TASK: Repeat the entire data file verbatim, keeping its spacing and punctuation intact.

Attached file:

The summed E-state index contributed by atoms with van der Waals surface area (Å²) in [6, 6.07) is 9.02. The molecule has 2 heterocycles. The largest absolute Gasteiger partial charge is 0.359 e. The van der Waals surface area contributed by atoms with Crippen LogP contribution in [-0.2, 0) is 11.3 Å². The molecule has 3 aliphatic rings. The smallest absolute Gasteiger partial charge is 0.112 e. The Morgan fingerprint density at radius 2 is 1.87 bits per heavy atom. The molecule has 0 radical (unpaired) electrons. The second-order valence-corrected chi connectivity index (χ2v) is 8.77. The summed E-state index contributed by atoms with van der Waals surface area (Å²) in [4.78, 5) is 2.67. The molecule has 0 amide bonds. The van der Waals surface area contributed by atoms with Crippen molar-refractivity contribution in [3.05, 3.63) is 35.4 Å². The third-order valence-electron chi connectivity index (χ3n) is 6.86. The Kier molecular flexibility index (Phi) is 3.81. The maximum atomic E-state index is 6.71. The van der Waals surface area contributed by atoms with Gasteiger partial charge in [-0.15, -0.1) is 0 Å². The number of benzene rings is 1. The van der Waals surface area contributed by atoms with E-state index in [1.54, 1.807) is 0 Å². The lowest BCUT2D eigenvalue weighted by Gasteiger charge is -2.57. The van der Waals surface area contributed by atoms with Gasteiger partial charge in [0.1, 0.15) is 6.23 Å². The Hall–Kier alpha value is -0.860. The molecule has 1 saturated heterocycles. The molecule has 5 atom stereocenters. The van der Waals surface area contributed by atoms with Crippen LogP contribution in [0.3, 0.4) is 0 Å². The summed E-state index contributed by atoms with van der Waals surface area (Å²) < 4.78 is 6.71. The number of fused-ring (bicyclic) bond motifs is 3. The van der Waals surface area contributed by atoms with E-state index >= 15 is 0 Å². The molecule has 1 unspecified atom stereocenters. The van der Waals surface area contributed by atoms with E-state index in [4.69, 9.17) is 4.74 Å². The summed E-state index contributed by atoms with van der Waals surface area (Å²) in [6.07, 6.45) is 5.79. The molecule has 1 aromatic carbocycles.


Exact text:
The summed E-state index contributed by atoms with van der Waals surface area (Å²) in [6, 6.07) is 9.02. The molecule has 2 heterocycles. The largest absolute Gasteiger partial charge is 0.359 e. The van der Waals surface area contributed by atoms with Crippen LogP contribution in [-0.2, 0) is 11.3 Å². The molecule has 3 aliphatic rings. The smallest absolute Gasteiger partial charge is 0.112 e. The Morgan fingerprint density at radius 2 is 1.87 bits per heavy atom. The molecule has 0 radical (unpaired) electrons. The second-order valence-corrected chi connectivity index (χ2v) is 8.77. The summed E-state index contributed by atoms with van der Waals surface area (Å²) in [4.78, 5) is 2.67. The molecule has 0 amide bonds. The van der Waals surface area contributed by atoms with Crippen molar-refractivity contribution in [3.05, 3.63) is 35.4 Å². The third-order valence-electron chi connectivity index (χ3n) is 6.86. The Kier molecular flexibility index (Phi) is 3.81. The maximum atomic E-state index is 6.71. The van der Waals surface area contributed by atoms with Gasteiger partial charge in [-0.15, -0.1) is 0 Å². The number of benzene rings is 1. The van der Waals surface area contributed by atoms with E-state index in [1.54, 1.807) is 0 Å². The lowest BCUT2D eigenvalue weighted by Gasteiger charge is -2.57. The van der Waals surface area contributed by atoms with Gasteiger partial charge in [0.1, 0.15) is 6.23 Å². The Hall–Kier alpha value is -0.860. The molecule has 1 saturated heterocycles. The molecule has 5 atom stereocenters. The van der Waals surface area contributed by atoms with Crippen LogP contribution in [0.3, 0.4) is 0 Å². The summed E-state index contributed by atoms with van der Waals surface area (Å²) < 4.78 is 6.71. The number of fused-ring (bicyclic) bond motifs is 3. The van der Waals surface area contributed by atoms with E-state index >= 15 is 0 Å². The molecule has 1 unspecified atom stereocenters. The van der Waals surface area contributed by atoms with E-state index in [4.69, 9.17) is 4.74 Å². The summed E-state index contributed by atoms with van der Waals surface area (Å²) in [6.07, 6.45) is 5.79. The molecule has 1 aromatic carbocycles.